ICE/ENDO 2014: 16th International Congress of Endocrinology and The Endocrine Society's 96th Annual Meeting:

Use of Blood Glucose Self-Monitoring Devices by Adults With Type 1 Diabetes

Jenise Wong, MD, PhD, the study’s principal investigator stated, “These devices can be useful not only for real-time disease self-management but also in helping to review past data to guide future treatment decision making.” However, a large percentage of adults with type 1 diabetes never use their blood glucose self-monitoring devices to download historical data about their blood sugar levels and insulin doses.

Dr. Wong is Assistant Adjunct Professor of Pediatrics at the University of California, San Francisco. She presented the results of an important study at The Endocrine Society’s Annual Meeting held in Chicago during June 2014.

Type 1 Diabetes
In all types of diabetes, it is critical to maintain blood sugar within the normal range to mimic normal physiology and help prevent long-term complications. People with type 1 diabetes do not produce insulin at all and will always require prescription insulin to maintain normal blood sugar levels. Many of these patients utilize blood glucose self-monitoring devices to track blood sugar levels, carbohydrate intake, past insulin doses, and physical activity, as well as calculate and administer insulin doses.

Device Types
There are three devices that people with type 1 diabetes use: blood glucose meters, insulin pumps, and continuous glucose monitoring (CGM). Users typically use these devices for real-time functions. Dr. Wong explained, “A patient may decide to give a dose of insulin. Or the patient may give a dose of insulin for the carbohydrates they are about to eat, enter the carbs into their pump, and based on preprogrammed ratios, the pump suggests a dose. Or the display on their CGM may show their blood glucose level has been declining for the past few minutes, and the patient may decide to have a snack to prevent a low blood sugar event.”

Retrospective Functions
However, in addition to real-time functions, these devices provide retrospective functions.  The data from these devices can  be uploaded to a computer—data from the past few days, weeks, or months. The information is useful to detect patterns and determine an insulin plan. The healthcare provider and/or patient can pull the data interdependently. It is similar to reviewing a credit card statement at the end of the month; the patient can get an idea of where money is spent and plan for the future.

In Dr. Wong’s study, the retrospective functions of the device were of interest. She stated, “Our main question was, do people with type 1 diabetes regularly download and review the data from their diabetes devices at home? In short, the answer is no.”

The three main points from Dr. Wong’s study addressed the following:

  1. People with type 1 diabetes are not reviewing their device data at home.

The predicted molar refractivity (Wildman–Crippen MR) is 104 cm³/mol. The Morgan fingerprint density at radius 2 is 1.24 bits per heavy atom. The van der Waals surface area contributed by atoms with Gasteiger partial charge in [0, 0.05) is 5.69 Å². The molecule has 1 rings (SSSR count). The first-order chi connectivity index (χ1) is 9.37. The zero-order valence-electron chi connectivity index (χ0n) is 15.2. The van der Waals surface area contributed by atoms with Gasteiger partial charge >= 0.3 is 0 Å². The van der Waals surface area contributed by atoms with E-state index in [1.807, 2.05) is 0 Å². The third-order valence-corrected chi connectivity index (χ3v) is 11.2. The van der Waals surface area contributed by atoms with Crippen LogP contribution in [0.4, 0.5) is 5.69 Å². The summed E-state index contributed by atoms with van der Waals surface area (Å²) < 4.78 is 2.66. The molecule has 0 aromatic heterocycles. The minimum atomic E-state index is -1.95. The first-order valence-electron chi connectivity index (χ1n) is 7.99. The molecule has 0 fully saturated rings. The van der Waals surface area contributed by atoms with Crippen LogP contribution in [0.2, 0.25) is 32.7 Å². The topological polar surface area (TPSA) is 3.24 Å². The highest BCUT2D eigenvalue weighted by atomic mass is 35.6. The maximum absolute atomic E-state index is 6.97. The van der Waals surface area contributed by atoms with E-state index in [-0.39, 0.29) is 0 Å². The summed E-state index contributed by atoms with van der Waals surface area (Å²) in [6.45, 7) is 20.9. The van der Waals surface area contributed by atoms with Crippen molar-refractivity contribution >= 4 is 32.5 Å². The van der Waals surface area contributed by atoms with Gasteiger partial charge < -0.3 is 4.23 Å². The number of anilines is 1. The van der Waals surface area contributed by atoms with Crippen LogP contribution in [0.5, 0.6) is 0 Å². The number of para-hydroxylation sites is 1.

2. Why don’t they retrieve the data? Is it a lack of guidance, motivation, and/or because the data is difficult to obtain?
  3. Patients are in need of better tools and education to make the data from these devices more useable and actionable.

A cross-sectional survey of adults with type 1 diabetes showed the percentages of study participants who were using diabetic devices:

  • 97% were using handheld blood glucose meters.
  • 31% downloaded at least once in the past year.
  • 70% never downloaded any of the data, not even once during the past year.

Next, the study determined data download frequency. The American Diabetes Association guidelines defines this frequency as once between every regularly scheduled clinic visit—meaning four or more times per year.

  • Only 20% of adults with type 1 diabetes frequently downloaded data.
  • How many of the frequent downloaders review the data obtained? The study revealed only 12% reviewed their data.

Reviewing the patients who frequently reviewed their data, were there any particular characteristics that set them apart?

  • The older the participant and the longer they had type 1 diabetes, the more likely they were to frequently review their data.
  • This section of the study results were not influenced by the participant’s sex, ethnicity, insurance, or level of education.

Why don’t patients frequently download their data? Listed below are some of the results:

  • The diabetes healthcare provider did not encourage it; showing a lack of guidance.
  • The healthcare provider did not ask for the data.
  • Users’ lack of knowledge or having the right tools.
  • “I didn’t know I could do that.”
  •  “I don’t have the software.”
  •  “I have trouble downloading the data.”
  •  Some participants are not interested.

Concluding Comments
In Dr. Wong’s concluding comments, she said, “For those who frequently review their data, they did not have better glucose control, which we measured by the hemoglobin A1C in our study after we adjust for possible confounding factors.” Moving forward, Dr. Wong offered several suggestions:

  •  Improve the device hardware
  • Develop way(s) that seamlessly transfer data to the devices they do use (eg, smart phones).
  • Develop more user-friendly software.
  • Healthcare providers can find better ways to help patients work with their data—teach pattern recognition, dosing, and behavior based on the data.
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